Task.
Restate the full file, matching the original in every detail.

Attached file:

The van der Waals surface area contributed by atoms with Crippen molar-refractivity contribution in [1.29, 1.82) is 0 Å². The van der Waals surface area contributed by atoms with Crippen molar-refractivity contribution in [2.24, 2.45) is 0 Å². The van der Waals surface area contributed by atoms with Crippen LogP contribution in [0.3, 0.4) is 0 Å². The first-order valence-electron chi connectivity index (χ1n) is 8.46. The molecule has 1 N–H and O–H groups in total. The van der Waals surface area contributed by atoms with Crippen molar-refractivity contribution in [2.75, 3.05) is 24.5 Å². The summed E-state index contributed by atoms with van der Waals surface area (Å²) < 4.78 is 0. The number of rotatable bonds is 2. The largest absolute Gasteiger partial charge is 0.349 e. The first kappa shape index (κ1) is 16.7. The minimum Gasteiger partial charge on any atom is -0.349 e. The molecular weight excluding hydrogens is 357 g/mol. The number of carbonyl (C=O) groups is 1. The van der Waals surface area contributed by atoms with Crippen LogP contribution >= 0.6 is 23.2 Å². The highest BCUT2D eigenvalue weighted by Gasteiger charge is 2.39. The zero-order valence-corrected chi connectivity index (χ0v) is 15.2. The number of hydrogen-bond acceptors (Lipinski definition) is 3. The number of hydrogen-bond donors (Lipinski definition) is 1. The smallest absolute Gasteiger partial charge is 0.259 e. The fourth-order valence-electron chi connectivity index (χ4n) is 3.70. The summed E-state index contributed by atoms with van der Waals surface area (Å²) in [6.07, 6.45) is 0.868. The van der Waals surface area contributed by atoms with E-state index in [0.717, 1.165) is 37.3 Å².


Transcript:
The van der Waals surface area contributed by atoms with Crippen molar-refractivity contribution in [1.29, 1.82) is 0 Å². The van der Waals surface area contributed by atoms with Crippen molar-refractivity contribution in [2.24, 2.45) is 0 Å². The van der Waals surface area contributed by atoms with Crippen LogP contribution in [0.3, 0.4) is 0 Å². The first-order valence-electron chi connectivity index (χ1n) is 8.46. The molecule has 1 N–H and O–H groups in total. The van der Waals surface area contributed by atoms with Crippen molar-refractivity contribution in [2.75, 3.05) is 24.5 Å². The summed E-state index contributed by atoms with van der Waals surface area (Å²) < 4.78 is 0. The number of rotatable bonds is 2. The largest absolute Gasteiger partial charge is 0.349 e. The first kappa shape index (κ1) is 16.7. The minimum Gasteiger partial charge on any atom is -0.349 e. The molecular weight excluding hydrogens is 357 g/mol. The number of carbonyl (C=O) groups is 1. The van der Waals surface area contributed by atoms with Crippen LogP contribution >= 0.6 is 23.2 Å². The highest BCUT2D eigenvalue weighted by Gasteiger charge is 2.39. The zero-order valence-corrected chi connectivity index (χ0v) is 15.2. The number of hydrogen-bond acceptors (Lipinski definition) is 3. The number of hydrogen-bond donors (Lipinski definition) is 1. The smallest absolute Gasteiger partial charge is 0.259 e. The fourth-order valence-electron chi connectivity index (χ4n) is 3.70. The summed E-state index contributed by atoms with van der Waals surface area (Å²) in [6.07, 6.45) is 0.868. The van der Waals surface area contributed by atoms with E-state index in [0.717, 1.165) is 37.3 Å².